The Guardian (Charlottetown)
Living on the edge
Earth and all life on it are related and connected
Earth is so incredibly special. We must learn to appreciate Earth’s vibrant life and our far-reaching role in it. We are more a part of Earth than we like to believe, and we urgently need a change to a more natural and healthier lifestyle for life on Earth, including our own, to thrive. Not just on Earth Day, but every day!
Extraordinary conditions make Earth so incredibly special. Earth has vast amounts of water with ingredients necessary for life. Earth is just the right distance from a sun to benefit from heat and energy that enables photosynthesis and water not to evaporate or freeze. Earth has plate tectonics to create diverse land masses, underwater energy, and work with an atmosphere to regulate gases. An atmosphere, along with a magnetic field, to protect against excessive radiation. Planetary neighbours stabilize Earth’s rotation, generate ocean tides and protect it from meteors and asteroids. After decades of searching, we have yet to find this delicate balancing act anywhere else in the universe. Earth is exceptionable and we ought to be deeply grateful that we even exist.
Earth is oceans and land masses veined with rivers and lakes, all enveloped by atmosphere. At its best, Earth is alive with healthy ecosystems consisting of a complex interconnection of millions of microorganisms, invertebrates, fungi, plants, and animals, including us. Earth is every living being playing its role to provide nourishment or support for each other to thrive. A tree grows thanks to energy from the sun and nutrients in the soil. Birds and animals eat the tree’s fruit, spreading its seeds and fertilizing the soil. Earth’s ecosystems deserve more than our sincerest gratitude. Earth must be vigilantly safeguarded to ensure clean air, water, food, medicine and shelter is available for us to survive.
We share the same basic ingredients with Earth. Plants and animals, including us, essentially consist of carbon, hydrogen, oxygen and nitrogen, while the air we breath is mostly nitrogen and oxygen. DNA analysis corroborates that all things on Earth are comprised of similar genetic material. Science verifies what Indigenous people have known all along, that Earth and all life on it are related and connected. We are of the Earth! Like family, Earth and all life deserves our respect and devotion.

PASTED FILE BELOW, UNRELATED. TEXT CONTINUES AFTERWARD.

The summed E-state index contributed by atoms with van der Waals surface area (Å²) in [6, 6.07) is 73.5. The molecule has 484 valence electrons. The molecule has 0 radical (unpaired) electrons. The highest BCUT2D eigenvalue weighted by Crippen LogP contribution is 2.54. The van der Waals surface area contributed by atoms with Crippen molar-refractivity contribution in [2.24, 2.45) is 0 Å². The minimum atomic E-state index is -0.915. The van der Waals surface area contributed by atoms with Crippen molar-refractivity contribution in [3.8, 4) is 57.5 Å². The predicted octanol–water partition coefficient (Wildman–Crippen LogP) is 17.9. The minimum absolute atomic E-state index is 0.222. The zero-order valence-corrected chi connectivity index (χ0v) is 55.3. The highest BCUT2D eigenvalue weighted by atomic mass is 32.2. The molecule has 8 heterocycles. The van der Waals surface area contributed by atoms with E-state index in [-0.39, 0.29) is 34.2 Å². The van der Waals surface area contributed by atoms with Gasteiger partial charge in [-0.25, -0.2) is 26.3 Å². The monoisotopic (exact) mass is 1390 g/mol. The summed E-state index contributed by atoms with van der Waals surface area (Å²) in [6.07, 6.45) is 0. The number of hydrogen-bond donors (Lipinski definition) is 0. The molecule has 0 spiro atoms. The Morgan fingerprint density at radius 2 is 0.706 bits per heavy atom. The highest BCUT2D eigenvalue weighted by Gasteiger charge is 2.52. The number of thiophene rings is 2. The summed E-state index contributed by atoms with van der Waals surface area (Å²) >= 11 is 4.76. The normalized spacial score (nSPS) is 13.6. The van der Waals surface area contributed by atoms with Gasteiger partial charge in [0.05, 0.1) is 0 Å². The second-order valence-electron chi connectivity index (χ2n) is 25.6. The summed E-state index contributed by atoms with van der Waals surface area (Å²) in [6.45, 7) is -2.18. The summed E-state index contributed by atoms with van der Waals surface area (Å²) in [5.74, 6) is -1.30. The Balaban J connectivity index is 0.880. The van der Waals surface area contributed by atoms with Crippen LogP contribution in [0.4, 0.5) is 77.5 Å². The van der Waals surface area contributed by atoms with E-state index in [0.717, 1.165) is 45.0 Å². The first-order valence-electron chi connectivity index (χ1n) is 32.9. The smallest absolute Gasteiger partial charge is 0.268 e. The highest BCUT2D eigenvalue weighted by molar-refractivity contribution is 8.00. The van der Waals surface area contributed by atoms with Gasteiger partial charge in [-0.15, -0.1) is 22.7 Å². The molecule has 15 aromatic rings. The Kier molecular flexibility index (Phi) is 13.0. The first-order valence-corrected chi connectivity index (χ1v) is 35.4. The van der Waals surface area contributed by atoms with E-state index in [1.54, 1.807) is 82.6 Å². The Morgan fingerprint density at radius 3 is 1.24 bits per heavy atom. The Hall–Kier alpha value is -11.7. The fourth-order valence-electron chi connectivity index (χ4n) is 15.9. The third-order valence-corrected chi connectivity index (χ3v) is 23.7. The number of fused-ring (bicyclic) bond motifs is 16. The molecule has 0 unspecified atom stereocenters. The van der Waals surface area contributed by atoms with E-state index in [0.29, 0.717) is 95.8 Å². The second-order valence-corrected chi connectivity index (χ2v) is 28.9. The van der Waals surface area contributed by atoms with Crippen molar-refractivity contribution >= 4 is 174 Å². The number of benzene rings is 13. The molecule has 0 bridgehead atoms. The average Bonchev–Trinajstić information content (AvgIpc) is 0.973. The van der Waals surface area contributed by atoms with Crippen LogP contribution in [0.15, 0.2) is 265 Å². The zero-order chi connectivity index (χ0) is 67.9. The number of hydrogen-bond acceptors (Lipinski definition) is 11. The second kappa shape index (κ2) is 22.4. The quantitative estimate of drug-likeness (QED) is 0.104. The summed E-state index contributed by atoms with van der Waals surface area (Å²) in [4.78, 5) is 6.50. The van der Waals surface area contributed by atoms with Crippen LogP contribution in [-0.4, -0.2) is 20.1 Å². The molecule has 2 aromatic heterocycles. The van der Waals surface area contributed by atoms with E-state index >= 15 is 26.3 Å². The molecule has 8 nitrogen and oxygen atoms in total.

For over a 100 thousand years we lived in harmony with the natural world, however, over the last 100 years or so we have become an aggressively dominate species, unnaturally separating ourselves from Earth and our fellow living beings. We have lost our way, perverted by the delusion that we simply exist for self-gratification and little else matters. Our selfish desires have led us down a destructive path of over-consumption resulting in excessive resource extraction, deforestation, burning of fossil fuels, industrialized agriculture, overfishing and polluting of land and sea with our plastic and other waste. The devastating consequences of our actions now threaten the survival of all Earth inhabitants. Suffering from biodiversity loss, climate change and ocean acidification, Earth is on the brink of collapse.
If we continue to cannibalize Earth, our descendants will have insufficient resources — namely clean water, air and land — to survive. It's time for a lifestyle re-prioritization towards increased humanity. We are capable of compassion, sympathy, and generosity, however, we have not "given" much to Earth lately, while we have certainly "taken" our unfair share! As the most intelligent and powerful beings alive, we have a profound responsibility to become stewards of, or better yet, partners with Earth.
Joining environmental groups give us the opportunity to make amends, as well as give purpose and meaning to our lives. Let us care for and learn to co-exist with all Earth life. Indigenous people can help lead the way. Indigenous society explains that our first obligation in life is caring for the Earth. This can be characterized by: Taking only what we need; sharing any surplus; replacing what we take; letting the Earth rest when shortages are observed; taking a little of what is abundant, less of what is not, and almost nothing of what is rare; leaving the Earth as we found it; and perhaps most importantly, considering multiple generations of life after us, before acting.
Earth has remarkable healing and regenerative powers if given the opportunity. Today’s climate action and social justice-oriented environmental movements are growing in strength and gaining momentum. If enough of us join the fight, we can re-imagine Earth being special once again. Our very existence depends on it.